Capital Punishment Is Dead Wrong This work has been published in the Teen Ink monthly print magazine.

July 27, 2008
Murder is wrong. Since childhood we have been taught this indisputable truth. Ask yourself, then, what is capital punishment? In its simplest form, capital punishment is defined as one person taking the life of another. Coincidentally, that is the definition of murder. There are 36 states with the death penalty, and they must change. These states need to abolish it on the grounds that it carries a dangerous risk of punishing the innocent, is unethical and barbaric, and is an ineffective deterrent of crime versus the alternative of life in prison without parole.

Capital punishment is the most ­irreparable crime governments perpetrate without consequence, and it must be abolished. “We’re only ­human, we all make mistakes,” is a commonly used phrase, but it is tried and true. Humans, as a species, are famous for their mistakes. However, in the case of the death penalty, error becomes too dangerous a risk. The innocent lives that have been taken with the approval of our own government should be enough to abolish capital punishment.

According to Amnesty International, “The death penalty legitimizes an irreversible act of violence by the state and will inevitably claim innocent victims.” If there is any chance that error is possible (which ­there always is), the drastic measure of capital ­punishment should not be taken. Also, it is too final, meaning it does not allow opportunity for th accused to be proven innocent, a violation of the Fifth Amendment which guarantees due process of law.

District Judge Jed S. Rakoff of the United States Second Circuit Court of Appeals in Manhattan ­argued against the death penalty: “In brief, the Court found that the best available evidence indicates that, on the one hand, innocent people are sentenced to death with materially greater frequency than was previously supposed and that, on the other hand, convincing proof of their innocence ­often does not emerge until long after their convictions. It is therefore fully foreseeable that in enforcing the death penalty a meaningful number of innocent people will be executed who otherwise would eventually be able to prove their innocence.”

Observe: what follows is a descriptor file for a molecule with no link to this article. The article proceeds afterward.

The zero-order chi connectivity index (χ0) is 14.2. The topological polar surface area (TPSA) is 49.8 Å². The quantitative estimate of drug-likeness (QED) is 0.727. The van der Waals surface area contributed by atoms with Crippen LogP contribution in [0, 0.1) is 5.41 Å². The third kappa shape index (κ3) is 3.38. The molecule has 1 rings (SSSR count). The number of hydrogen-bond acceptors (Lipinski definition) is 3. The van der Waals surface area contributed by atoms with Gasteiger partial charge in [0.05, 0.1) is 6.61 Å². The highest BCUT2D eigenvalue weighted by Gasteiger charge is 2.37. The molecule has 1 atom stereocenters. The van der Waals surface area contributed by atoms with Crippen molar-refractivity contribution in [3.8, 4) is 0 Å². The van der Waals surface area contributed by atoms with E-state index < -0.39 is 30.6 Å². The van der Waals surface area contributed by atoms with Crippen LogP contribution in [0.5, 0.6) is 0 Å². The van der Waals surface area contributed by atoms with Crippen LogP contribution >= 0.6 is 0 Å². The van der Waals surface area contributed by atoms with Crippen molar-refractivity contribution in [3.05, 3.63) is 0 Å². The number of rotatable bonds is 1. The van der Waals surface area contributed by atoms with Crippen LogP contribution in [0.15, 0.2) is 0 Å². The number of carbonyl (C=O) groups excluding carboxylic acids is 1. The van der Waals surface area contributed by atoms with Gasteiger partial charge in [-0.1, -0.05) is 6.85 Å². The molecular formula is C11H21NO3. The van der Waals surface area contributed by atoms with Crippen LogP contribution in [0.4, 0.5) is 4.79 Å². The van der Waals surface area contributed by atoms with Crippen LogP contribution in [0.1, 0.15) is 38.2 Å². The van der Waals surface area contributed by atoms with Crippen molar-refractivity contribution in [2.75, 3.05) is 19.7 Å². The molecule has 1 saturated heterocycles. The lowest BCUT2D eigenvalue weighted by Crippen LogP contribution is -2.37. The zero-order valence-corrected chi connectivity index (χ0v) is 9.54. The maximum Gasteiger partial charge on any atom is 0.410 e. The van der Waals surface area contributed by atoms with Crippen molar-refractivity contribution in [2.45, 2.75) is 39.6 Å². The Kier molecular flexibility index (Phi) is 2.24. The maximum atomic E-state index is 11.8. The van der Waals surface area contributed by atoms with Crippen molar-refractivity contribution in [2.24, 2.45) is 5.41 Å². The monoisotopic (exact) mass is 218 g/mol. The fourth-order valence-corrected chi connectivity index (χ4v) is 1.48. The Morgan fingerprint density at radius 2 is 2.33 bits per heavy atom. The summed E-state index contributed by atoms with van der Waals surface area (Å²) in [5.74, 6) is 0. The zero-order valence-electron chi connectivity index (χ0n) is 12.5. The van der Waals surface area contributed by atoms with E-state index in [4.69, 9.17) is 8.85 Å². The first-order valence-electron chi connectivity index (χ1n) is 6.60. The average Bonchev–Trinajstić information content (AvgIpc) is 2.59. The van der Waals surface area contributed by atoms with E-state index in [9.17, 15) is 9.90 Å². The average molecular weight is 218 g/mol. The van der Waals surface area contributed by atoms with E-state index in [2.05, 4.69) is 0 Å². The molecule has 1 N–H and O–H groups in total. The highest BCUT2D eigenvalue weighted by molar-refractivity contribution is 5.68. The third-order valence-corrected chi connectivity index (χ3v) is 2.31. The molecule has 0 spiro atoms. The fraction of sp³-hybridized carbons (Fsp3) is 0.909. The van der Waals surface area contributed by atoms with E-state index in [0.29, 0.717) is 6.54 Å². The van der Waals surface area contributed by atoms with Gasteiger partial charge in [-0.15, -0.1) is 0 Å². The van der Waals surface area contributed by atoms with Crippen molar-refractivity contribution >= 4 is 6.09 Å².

As humans, we are an inevitable force of error. However, when a life is at stake, error is not an option. The death penalty is murder by the government. As a nation, we have prided ourselves in our government, its justice and truth. However, can we continue to call our government fair if we do not hold it to the same rules we do its people? Murder by a citizen will have consequences, yet a government-approved ­murder is not only acceptable, but enforceable. What message do we send the American people, and other countries, for that matter, if we continue to be a ­nation that kills its citizens, a nation that enforces the most barbaric form of punishment?

The Illinois Coalition to Abolish the Death Penalty states, “We don’t cut off the hands of thieves to ­protect property; we do not stone adulterers to stop adultery. We consider that barbaric. Yet we continue to take life as a means of protecting life.” No person, government-affiliated or not, has the right to decide if another human is worthy or unworthy of life. Our natural rights as humans, which cannot be taken away by the government, include the right to life. Humans are not cold metal coins that lose value; no act, no matter how heinous, can make a person less of a human being. However, for most it is easy to ­forget that each of the 1,099 executed since 1977 are fellow humans, not just numbers.

According to Amnesty International, “The death penalty violates the right to life.” Capital punishment contradicts our moral beliefs and claims of a fair and just government. The U.S. must join its political ­allies – including Europe, Scandinavia, Russia, South Africa, and most of Latin America – that have abolished the death penalty.

The death penalty is favored by some as an effective deterrent of crime; however, it is proven that states with the death penalty actually have higher murder rates than those without. It is proven that our nation does not need this extreme threat of punishment to prevent crime. In 2006, the FBI Uniform Crime Report revealed that the area of the U.S. that was responsible for the most executions (the South with 80 percent) also had the highest murder rate, whereas the Northern areas that had the fewest ­executions (less than one percent), had the lowest murder rates.